The staff affected also feel these plans have been rushed through with little or no consultation about other options available.
The plans include the transfer of all hospital buildings, land and equipment to the private company. But, these are publicly owned assets and the Trust has a duty of care to the community to ensure there is a wider consultation and discussion about the disposal of these public assets.
This was a scandalous decision by Airedale NHS Foundation Trust, but, sadly, reflects an increasing trend nationally across the NHS. 
Over the past five years we have seen more and more ‘for profit’ companies win contracts to run NHS services or facilities.
This has risen from 34% of the total value of contracts awarded in 2015/16 to 43% of the total value awarded in 2016/17 which amounted to £3.1 billion.
If we want to see the NHS survive as a fully publicly funded service, we all need to speak out loudly now and lobby our elected representatives to stop the scandal of increasing privatisation in the NHS.
Ralph Quigley, Crosshills Road, Cononley 

SIR - Regarding library volunteers, there are two contradictory items of interest in the February 1 issue of the Craven Herald which must have left readers in a state of confusion. Whom can they believe? 
In the article on page 14 entitled ‘Library volunteers are thanked for their efforts’, the leader of North Yorkshire County Council, Cllr Helen Swiers, not only praises the library volunteers for keeping up the service, but for taking it in new exciting directions.
Her confidence and enthusiasm are undermined thoroughly by the tone of Bob Adamson’s letter on page 12 (‘So what’s the future for library services?’). He has no confidence that libraries run by mainly volunteers with some professional help can maintain their present, and I quote, “slightly second-hand service”. 
Certainly the facts concerning whether the library volunteers can maintain the present standard is in question, as indeed it must be for other cash-strapped service agents to the community who also appeal for volunteers to fill their employee gaps
Library volunteers cannot achieve the same length of experience and levels of specialised expertise as can full-time professionals.
Most volunteers are elderly, even ancient (but often well-read).
We come to the library service with experience in other jobs and professions and with different gifts to offer.
Because of the age of some of us, our period of service cannot be one of longevity.
Can there be continuity in such a situation? I have served as a library volunteer and as a member of the management committee since the Settle branch became a Community library in April 2017.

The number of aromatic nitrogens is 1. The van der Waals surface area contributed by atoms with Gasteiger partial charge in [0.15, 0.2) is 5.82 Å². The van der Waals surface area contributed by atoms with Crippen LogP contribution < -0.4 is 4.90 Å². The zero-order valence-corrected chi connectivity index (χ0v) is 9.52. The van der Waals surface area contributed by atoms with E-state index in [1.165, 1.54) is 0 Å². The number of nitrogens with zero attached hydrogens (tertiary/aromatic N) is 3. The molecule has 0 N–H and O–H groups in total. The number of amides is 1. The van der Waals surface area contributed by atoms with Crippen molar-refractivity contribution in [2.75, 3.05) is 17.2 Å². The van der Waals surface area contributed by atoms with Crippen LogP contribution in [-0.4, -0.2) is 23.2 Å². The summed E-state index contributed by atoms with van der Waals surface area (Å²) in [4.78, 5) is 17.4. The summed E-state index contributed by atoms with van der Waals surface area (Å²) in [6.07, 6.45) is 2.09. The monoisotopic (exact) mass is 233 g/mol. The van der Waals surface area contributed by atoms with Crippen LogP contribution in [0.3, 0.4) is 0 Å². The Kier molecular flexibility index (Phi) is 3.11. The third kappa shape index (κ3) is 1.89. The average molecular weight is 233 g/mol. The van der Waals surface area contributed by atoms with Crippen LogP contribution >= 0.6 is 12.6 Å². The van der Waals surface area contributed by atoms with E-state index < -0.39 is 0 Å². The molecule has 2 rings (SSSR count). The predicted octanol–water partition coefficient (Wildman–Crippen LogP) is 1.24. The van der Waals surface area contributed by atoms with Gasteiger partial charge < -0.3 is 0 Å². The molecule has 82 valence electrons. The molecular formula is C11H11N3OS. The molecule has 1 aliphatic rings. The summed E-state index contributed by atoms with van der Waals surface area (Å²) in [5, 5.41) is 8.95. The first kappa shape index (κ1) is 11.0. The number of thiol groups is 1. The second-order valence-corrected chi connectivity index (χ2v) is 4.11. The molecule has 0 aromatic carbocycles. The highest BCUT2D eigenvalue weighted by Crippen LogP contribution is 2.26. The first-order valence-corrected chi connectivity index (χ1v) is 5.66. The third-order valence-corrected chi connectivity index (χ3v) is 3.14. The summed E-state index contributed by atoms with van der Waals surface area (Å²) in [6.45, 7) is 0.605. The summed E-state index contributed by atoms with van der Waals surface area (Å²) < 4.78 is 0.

Library volunteers are continually learning, not only from our professional staff, but from one another. 
Bob Adamson’s letter assumes that that library volunteers are permanently stuck at the same level of beginner ignorance. The opposite is true.
We are building up between us a store of composite knowledge and expertise which we are so willing to share with others and, indeed, with the new volunteers who are now being trained.
We are also helped by the support of our borrowers and library users who are so patient on the occasions when we don’t get it quite right and our service is less than even “second-hand”.
As in other North Yorkshire branch libraries, we in Settle, based in Limestone View Care Home, are developing a range of extra activities run by volunteers.
We already have a Family History and a Knit and Natter craft group.
Last year, in the library I gave three public talks (twice) on the History and Development of the English Novel.
Since these were well received, I am giving three more talks, this time on the popular genre of crime fiction. The title of the talks is Murder, Mystery and Thrillers. These will take place on Monday mornings, February 19, 26 and March 5 from 10.00am-12.00pm.
There will be refreshments and a time for questions and discussion. Admission is free.
Donations may be offered for Settle Community library.
This year, by kind permission, we meet in the larger space of the lounge in Limestone View. 
Kathleen Kinder, Northfields Avenue, Settle

SIR - Over the years many of your readers have joined us to visit a cemetery or memorial of a family member.
Each year the Kings Own Yorkshire Light Infantry Battlefield Tours organise pilgrimmages to the battle areas of the First World War.
The tours are in August and September.
This year is the centenary of the end of the First World War. This year we plan to visit the Somme battlefields the Ypres Salient, Arras, Vimy Ridge and Loos Battlefield.
The trips specialise in visiting specific cemeteries or memorials on the above mentioned battlefields as and when they are requested, and an experienced battlefields guide will accompany each trip, to commentate on the various battles and the many historic events that occurred in the areas that we visit.
We can also assist people in the tracing of war graves from the First World War.
The KOYLI battlefield pilgrimmages was formed as a charitable hobby in 1990 by ex-servicemen who have many years of practical experience in conducting visits to the First World War battlefield areas of France and Flanders, and we support the Royal British Legion Poppy Appeal.
For further information, write to: John Battye, 32 Rhodes Street, Hightown, Castleford, West Yorkshire WF10 5LL, or call 01977 734614. Please enclose a medium-sized SAE.
John Battye